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Them Sharks at YaYA-9
Them SHARKS – Photo by Denis Radacic

Frigid Digits/At The Space Jam/Trip Hazard & The Rude Boys/
House Arrest/The Latch Key Kids

Saturday, September 25, 2014

It was well worth going to YaYa’s early as Frigid Digits exploded onto the stage with their set. They had an aggressive approach and bared a mixed repertoire of thrashy ska and hardcore punk. With abrasive vocals and overdriven power chords, they struck up immense energy to begin the night and they danced and head-banged through their entire setlist with utmost enthusiasm.

Second on the stage, At The Space Jam mixed up the mood with their fun ska-style tunes. They were impressively well synchronised, utilising tempo changes and breaks in their songs with precision. The singer used a synthesiser to add some trumpet sounds to the music which fit right in with their overall style, and otherwise he was dancing in the crowd while the band continued with their catchy reggae. The band members swapped their instruments with one another for their last song, which in turn sounded a little sloppy but was quite enjoyable regardless.

Trip Hazard And The Rude Boys used groovy walking bass lines, thrashy, swinging beats and old-school punk guitar riffs, sounding much like a ska inspired innovation of The Cure. Their rock-like style remained pretty solid through their setlist, apart from an entertaining rap interlude improvised by the drummer. They also pulled off some really nice harmonies in their songs, regardless of the intensity of their music.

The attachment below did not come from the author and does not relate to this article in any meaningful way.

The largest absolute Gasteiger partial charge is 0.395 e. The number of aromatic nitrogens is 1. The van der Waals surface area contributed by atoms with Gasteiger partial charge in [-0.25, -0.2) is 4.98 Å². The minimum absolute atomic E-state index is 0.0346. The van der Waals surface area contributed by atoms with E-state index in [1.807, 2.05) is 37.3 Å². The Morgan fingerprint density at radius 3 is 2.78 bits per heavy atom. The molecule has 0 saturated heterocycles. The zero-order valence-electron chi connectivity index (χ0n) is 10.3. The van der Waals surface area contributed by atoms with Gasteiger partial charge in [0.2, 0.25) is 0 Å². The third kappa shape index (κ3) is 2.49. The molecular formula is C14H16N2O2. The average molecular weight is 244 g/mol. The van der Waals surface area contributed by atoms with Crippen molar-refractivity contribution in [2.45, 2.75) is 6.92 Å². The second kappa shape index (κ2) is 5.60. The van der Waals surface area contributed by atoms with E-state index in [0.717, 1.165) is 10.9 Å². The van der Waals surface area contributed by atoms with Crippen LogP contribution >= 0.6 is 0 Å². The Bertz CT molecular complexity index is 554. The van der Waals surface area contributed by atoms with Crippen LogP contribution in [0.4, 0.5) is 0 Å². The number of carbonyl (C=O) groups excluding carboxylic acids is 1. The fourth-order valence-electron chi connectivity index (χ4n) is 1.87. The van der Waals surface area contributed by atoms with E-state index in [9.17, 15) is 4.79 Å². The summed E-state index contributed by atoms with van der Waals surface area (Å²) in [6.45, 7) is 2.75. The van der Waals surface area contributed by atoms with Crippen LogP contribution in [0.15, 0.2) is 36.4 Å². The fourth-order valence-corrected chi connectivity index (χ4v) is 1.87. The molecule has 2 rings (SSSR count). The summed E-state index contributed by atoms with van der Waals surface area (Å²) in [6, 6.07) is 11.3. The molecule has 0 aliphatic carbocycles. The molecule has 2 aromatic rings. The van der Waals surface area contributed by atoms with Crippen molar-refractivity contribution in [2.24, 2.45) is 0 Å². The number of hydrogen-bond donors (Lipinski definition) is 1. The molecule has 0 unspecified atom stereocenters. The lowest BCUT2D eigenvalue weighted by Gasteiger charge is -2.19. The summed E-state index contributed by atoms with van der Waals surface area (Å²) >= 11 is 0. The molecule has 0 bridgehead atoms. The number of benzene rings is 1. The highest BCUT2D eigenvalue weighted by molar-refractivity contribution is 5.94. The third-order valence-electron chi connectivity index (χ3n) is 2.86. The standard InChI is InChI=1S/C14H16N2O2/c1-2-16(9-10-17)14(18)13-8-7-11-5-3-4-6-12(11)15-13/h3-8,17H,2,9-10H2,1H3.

Whipping out a trumpet and retaining the ska-punk theme, House Arrest put on an enthusiastic performance which blared louder and louder as they became more dynamic. While a mild interruption occurred due to a broken guitar string, the band resorted to playing a cover song while it was fixed. They then recovered quickly and delved back into intense ska-punk; yelling the vocals and incorporating jammy instrumental breaks into their set.

The Latch Key Kids came in with their funky swing beats, catchy guitar riffs and good vocal harmonies. Keeping close to their musical style, they played a cover of The Boys Light Up by Australian Crawl, before changing from fast-paced rock to slower tempo-ed jams for a more laid back groove. This gave room for more flexible vocals sounding similar to that of Maroon 5, but with deeper vocal harmonies added to compliment it.

You know it’s going to be a great performance when the band members all take their shirts off before they even start playing. Them SHARKS kept the good tunes coming, with really interesting drum beats and catchy lyrics. Just when you think their song has changed from ska to punk rock, it would circle back around to ska and continue on its way. There were also cool guitar techniques used, such as repeated riffs and muted chords, enabling the bass guitar to drive the song forward. The performance was very lively with the bassist going for a crowd surf, followed by audience members getting up and dancing on the stage, including a shark mascot.


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